For beginning anglers, operating and interpreting sonar is one of the most difficult pieces of the bass fishing puzzle, but at this time of year, it’s pretty critical for locating the large schools of bass we all dream about.
While there’s always a few bass to be caught shallow in the summer months, most of the magic this time of year occurs in 18 to 30 feet of water, so a basic understanding of sonar can offer you a confidence-building picture of their underwater universe before you ever make a cast.
Automatic Mode Can Carry You Far – For starters, save yourself from being intimidated by the dozens of adjustments that are possible, and first learn to interpret the images that are more than adequate in “auto” mode.
Wider Arches Equal Bigger Fish – One of the most basic things to note, is the width or thickness of the ‘arches’. Those arches or ‘boomerangs’ are fish – and the wider or thicker they are at the apex, the bigger the fish are.
How Do You Know What Species they Are? – The short answer is that you never know for certain, but … but … most of the time, arches located near the bottom close to some sort of object – especially if they’re on the very lip of a major depth change – are bass. Obviously, the chances of them being bass increases or decreases depending on what species are most prominent in your favorite fishery.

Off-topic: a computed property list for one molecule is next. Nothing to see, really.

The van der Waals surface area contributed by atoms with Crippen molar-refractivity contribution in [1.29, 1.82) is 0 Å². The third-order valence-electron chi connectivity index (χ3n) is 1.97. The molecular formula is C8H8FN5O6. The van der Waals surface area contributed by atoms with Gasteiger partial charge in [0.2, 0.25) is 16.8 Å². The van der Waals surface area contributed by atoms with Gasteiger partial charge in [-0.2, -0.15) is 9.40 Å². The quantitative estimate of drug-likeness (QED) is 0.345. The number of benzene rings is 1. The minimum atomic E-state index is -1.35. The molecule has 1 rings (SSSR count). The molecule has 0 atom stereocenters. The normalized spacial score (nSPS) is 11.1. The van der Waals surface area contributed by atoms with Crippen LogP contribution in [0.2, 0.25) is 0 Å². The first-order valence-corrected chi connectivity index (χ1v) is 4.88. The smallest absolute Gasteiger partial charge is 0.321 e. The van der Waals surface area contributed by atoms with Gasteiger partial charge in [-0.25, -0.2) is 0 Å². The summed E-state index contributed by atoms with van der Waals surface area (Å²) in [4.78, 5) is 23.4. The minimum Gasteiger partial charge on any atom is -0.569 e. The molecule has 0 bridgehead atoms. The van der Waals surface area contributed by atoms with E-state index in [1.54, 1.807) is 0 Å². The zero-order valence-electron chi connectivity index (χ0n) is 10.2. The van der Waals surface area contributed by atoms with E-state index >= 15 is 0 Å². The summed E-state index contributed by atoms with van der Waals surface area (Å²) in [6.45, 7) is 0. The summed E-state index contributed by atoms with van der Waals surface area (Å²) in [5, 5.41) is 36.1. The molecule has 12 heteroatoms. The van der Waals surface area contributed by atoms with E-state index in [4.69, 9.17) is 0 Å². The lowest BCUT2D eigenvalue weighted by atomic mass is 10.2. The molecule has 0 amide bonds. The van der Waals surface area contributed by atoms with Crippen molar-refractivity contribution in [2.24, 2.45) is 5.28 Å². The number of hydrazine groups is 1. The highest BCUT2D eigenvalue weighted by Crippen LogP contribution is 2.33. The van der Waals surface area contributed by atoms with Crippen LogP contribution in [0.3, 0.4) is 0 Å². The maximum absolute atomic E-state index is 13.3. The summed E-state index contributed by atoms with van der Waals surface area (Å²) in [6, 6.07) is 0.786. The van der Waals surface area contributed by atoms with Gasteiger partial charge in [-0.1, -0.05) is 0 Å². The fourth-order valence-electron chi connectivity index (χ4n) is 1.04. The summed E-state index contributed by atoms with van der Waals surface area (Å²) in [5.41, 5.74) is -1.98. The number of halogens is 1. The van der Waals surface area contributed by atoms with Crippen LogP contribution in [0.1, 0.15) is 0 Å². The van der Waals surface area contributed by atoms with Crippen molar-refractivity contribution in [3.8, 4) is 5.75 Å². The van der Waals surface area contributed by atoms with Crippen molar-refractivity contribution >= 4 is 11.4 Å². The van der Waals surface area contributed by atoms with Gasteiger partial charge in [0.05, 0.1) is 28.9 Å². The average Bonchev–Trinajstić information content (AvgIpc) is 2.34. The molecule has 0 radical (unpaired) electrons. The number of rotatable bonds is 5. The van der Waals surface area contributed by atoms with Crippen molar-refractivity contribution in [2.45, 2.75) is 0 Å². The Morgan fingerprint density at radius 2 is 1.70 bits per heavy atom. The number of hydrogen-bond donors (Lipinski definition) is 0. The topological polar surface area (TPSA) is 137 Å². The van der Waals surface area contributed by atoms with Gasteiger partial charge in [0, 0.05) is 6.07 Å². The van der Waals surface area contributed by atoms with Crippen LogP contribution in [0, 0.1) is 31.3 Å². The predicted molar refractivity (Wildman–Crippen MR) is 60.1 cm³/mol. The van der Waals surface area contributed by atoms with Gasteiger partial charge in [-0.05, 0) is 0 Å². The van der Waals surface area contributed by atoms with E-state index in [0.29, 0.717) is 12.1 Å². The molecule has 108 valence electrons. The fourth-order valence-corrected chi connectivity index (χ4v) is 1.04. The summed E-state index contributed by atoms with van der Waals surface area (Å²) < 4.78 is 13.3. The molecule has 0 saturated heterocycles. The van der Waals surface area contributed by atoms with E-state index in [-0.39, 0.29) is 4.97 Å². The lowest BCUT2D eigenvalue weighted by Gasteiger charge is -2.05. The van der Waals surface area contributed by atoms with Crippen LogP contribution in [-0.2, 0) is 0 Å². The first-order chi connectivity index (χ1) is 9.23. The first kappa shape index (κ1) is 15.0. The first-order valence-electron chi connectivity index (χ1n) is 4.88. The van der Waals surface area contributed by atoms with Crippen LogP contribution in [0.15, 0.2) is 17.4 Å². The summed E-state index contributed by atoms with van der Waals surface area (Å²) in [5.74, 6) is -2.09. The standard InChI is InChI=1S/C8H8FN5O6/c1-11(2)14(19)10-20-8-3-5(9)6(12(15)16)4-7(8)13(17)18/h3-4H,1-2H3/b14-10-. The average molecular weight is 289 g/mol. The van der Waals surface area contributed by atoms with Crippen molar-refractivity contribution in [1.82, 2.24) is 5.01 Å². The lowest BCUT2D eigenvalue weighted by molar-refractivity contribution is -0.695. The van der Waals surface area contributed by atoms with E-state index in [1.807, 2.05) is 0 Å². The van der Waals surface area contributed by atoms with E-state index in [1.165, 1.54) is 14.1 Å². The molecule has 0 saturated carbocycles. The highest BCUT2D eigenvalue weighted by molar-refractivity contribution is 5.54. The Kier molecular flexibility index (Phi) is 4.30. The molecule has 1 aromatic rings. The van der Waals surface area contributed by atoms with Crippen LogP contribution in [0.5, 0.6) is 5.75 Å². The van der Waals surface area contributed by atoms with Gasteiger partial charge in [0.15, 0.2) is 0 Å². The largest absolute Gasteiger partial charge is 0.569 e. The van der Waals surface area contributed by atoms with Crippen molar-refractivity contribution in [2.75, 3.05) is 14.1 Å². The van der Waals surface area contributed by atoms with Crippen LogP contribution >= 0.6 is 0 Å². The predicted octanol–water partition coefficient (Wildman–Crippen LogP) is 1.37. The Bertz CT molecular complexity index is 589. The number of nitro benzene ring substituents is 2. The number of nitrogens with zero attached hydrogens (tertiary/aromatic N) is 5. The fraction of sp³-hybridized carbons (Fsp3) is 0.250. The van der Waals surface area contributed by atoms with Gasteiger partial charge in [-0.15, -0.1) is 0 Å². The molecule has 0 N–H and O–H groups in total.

Hard Bottoms are Best – Speaking of arches near the bottom, give careful attention to the width of the bands representing the bottom. The wider each of those bands are, the harder the bottom. And bass typically want to be near a hard bottom like rocks or shell beds, versus a soft bottom made of clay or sand.
Are Baitfish Present? – We all like seeing an “Open” sign lit-up on the front door of our favorite restaurant, and the same goes for seeing baitfish on my sonar screen. My confidence level for finding bass that are willing to bite goes way up if I know there are ‘groceries’ in their neighborhood. Baitfish are typically going to appear as one big ball of color away from the bottom, and if the ball of bait is barely above the ‘bass arches’ – you can be pretty confident those bass are feeding.
Basic Adjustments Beyond Auto Mode – As I said earlier, the ‘auto’ or ‘general use’ setting offer you plenty of ability to find bass, but for those of you who want to tweak the settings just a bit, I generally like my Contrast setting to be around 75, and my Sensitivity to be around 70-percent.
Mark them Once You Find Them – Lastly, once you see an image as promising as the one in the attached photo, if your sonar machine has built-in GPS, you’ll want to hit the Waypoint button to save the spot for years to come. But, I also like to carry a floating marker buoy that I can toss quickly overboard on a spot like this so that my first cast is right in their ‘kitchen’.